[Smt-talk] Subdominant versus Predominant

Ninov, Dimitar N dn16 at txstate.edu
Sun Feb 26 19:02:46 PST 2012

Dear Nicholas,

Thank you for your input. I will address your points in order. 

I do not think we can leave Schenker out of this discussion in view of his heavy influence over those who teach harmony today.  One of my missions as theorist and pedagogue is to stand against this abstract theory which is too detached from real music, and into which generations of students are currently being dragged as if it is the heaven of musical analysis. You say: You have the false notion that Schenker did not consider the subdominant, or considered it unimportant. I say: Schenker and his followers erased the subdominant function as a word and as a relation to the tonal center. They slashed it in two, and started calling the first portion "a tonic substitute" and the other portion "a pre-dominant". I find this ridiculous. 

1) The fact that a harmonic function in a key refers to the center of gravity is as open to discussion as the topic of the planets in the solar system which depend on the sun for their existence in a system. You are welcome to doubt it and to call it unprovable.

2) The 4th scale degree is a 4th scale degree - whether below D or a 5th below T. The degrees are counted from the center of gravity, and they may be counted from left to right or backwards.

3) You have not read my writings carefully - I have never assumed that I-IV-V-I is the only expression of the T-S-D-T syntax. It is only one of its representatives. Of course, the S functional is diatonically represented by IV and II, but VI may also perform an S function, especially in I-VI-V progression. With the relative emancipation of the mediant function in late romanticism and XX century, some theorists, among which myself, tend to view the mediants as a separate function (M), for more clarity. This is not in discrepancy with the general notion that M can be at least three things: a T substitute, an S subsitute (in the case of VI), a typical mediant, and a D substitute (in the case of III).

In view of the T-S-D-T form you have probably missed my comparison of I-bVI-III-I progression, used by Prokofiev with the melodic contour Do-do-si-do. In this context, bVI is S, and III is D. I gave this example to suggest how much the complex T-S-D-T may be expanded, and you are saying that I assume it is only represented by I-IV-V-I. If you wish, at least re-read my last posting.

4) It is namely the religious sticking to the cycle of fifths that leaves the book of the Kostka/Payne and many other books with no theory of harmonic functions and with lapses of valuable connections (among which VI-I6 and III-V, to mention a few). It is also this firm belief in the miracle of the cycle of fifths which prevented Kostka/Payne and many other American authors from realizing an obvious fact: when Haydn, Mozart and Beethoven use T-S-D-T, they explicitly prefer the bass on the 4th scale degree as a fundamental bass, which makes II6 a substitute of IV, and not the other way around. Poor Haydn, Mozart and Beethoven - they did not realize that, by thinking of II as a substitute of IV, they would be thrown into Siberia, with Riemannian flavor!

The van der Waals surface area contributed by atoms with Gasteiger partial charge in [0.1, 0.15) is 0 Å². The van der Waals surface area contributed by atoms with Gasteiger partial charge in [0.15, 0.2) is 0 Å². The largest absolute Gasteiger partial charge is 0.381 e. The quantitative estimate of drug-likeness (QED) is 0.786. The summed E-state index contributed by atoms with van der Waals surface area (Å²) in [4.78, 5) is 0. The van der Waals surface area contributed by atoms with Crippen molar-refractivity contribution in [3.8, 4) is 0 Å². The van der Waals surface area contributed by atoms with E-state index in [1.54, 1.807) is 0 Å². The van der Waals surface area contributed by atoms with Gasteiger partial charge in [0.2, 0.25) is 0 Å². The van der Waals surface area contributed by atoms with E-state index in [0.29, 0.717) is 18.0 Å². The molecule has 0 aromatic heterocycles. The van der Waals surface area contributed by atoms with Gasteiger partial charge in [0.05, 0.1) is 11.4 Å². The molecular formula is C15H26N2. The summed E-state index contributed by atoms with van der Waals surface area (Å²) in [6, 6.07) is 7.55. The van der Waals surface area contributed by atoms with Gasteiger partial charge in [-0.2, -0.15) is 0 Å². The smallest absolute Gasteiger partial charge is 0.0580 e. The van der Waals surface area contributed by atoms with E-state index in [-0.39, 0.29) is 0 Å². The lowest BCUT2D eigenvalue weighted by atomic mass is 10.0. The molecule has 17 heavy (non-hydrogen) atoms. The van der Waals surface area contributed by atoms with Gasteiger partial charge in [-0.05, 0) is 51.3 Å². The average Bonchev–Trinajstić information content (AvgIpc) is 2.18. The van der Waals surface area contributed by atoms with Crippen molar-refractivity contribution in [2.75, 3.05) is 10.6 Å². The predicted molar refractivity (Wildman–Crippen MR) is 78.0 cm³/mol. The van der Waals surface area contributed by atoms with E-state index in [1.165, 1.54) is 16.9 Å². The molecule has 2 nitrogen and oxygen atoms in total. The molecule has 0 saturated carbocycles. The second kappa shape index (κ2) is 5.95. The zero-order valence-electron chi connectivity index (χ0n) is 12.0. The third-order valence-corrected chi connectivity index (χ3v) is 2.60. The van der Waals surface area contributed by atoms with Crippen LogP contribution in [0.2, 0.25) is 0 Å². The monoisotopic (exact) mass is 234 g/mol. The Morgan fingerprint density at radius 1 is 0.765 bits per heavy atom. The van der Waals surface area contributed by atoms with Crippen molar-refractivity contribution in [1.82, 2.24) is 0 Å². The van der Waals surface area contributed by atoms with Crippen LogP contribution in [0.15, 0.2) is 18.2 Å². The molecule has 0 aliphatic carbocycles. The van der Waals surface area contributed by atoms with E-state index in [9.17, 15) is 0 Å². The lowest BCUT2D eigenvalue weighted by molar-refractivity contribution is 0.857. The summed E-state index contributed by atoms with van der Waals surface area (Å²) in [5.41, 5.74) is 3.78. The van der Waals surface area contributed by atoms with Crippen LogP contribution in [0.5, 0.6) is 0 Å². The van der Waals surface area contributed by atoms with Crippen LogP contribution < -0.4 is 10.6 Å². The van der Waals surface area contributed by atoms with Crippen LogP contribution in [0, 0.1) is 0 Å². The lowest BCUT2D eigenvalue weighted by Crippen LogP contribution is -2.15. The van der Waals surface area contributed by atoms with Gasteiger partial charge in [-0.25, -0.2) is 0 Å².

5) You say:"... while you are more familiar with a simplified post-sovietic Riemannian tradition, which sees II as a substitute for IV, the "subdominant". Perhaps you think that by using the expression "post-sovietic tradition" you would hurt me somehow. On the contrary. I think that the Russian school of harmony in the XIX century, founded by Rimsky Korsakov, Tchaikovsky and the Mighty Five in their works and theoretical writings, was at least as strong as the German school. Today, I have the hunch it is stronger, for Germany, as many other European countries is pro-Americanized, with all the shortcomings that this entails, including a big reliance on Schenkerian analysis. In addition, I had the luck to study in Bulgaria, where I was equally well acquainted with both schools. But I do not belong 100% to either. My teaching is an amalgam of the solid traditions of Rameau, Hugo Riemann, Schoenberg, Stepan Grigoriev, Bentzion Eliezer, many other teachers, and my own original ideas. In this sense, I am not satisfied to simply quote and seek approval into the writings of many; I allow myself the liberty to question, and to create theoretical concepts that (in my view) help us to become better musicians in life. I do not recognize scholars who are no music makers of any kind. Their scholarship is not worth wasting anybody's time.

6) I am afraid that by generalizing about a single source of American tradition, you miss some important books of harmony and form by the "Old American school" as I call it: Piston, Ziegmaster, Tischler, Ratner, Jones, Getchius, Paul Fontaine, and others. These books explain harmony and harmonic functions in a similar manner that I do in my teaching - a manner which stems form Rieamn, Rameau, etc. I am surprised that you place Schoenberg as one who opposes this tradition. 

7) You say: "I probably knew your theory before you were born" That would be impressive. I am 49 years old; if you are around 75, I would agree with you.

Thank you,


Dr. Dimitar Ninov, Lecturer
School of Music
Texas State University
601 University Drive
San Marcos, Texas 78666

More information about the Smt-talk mailing list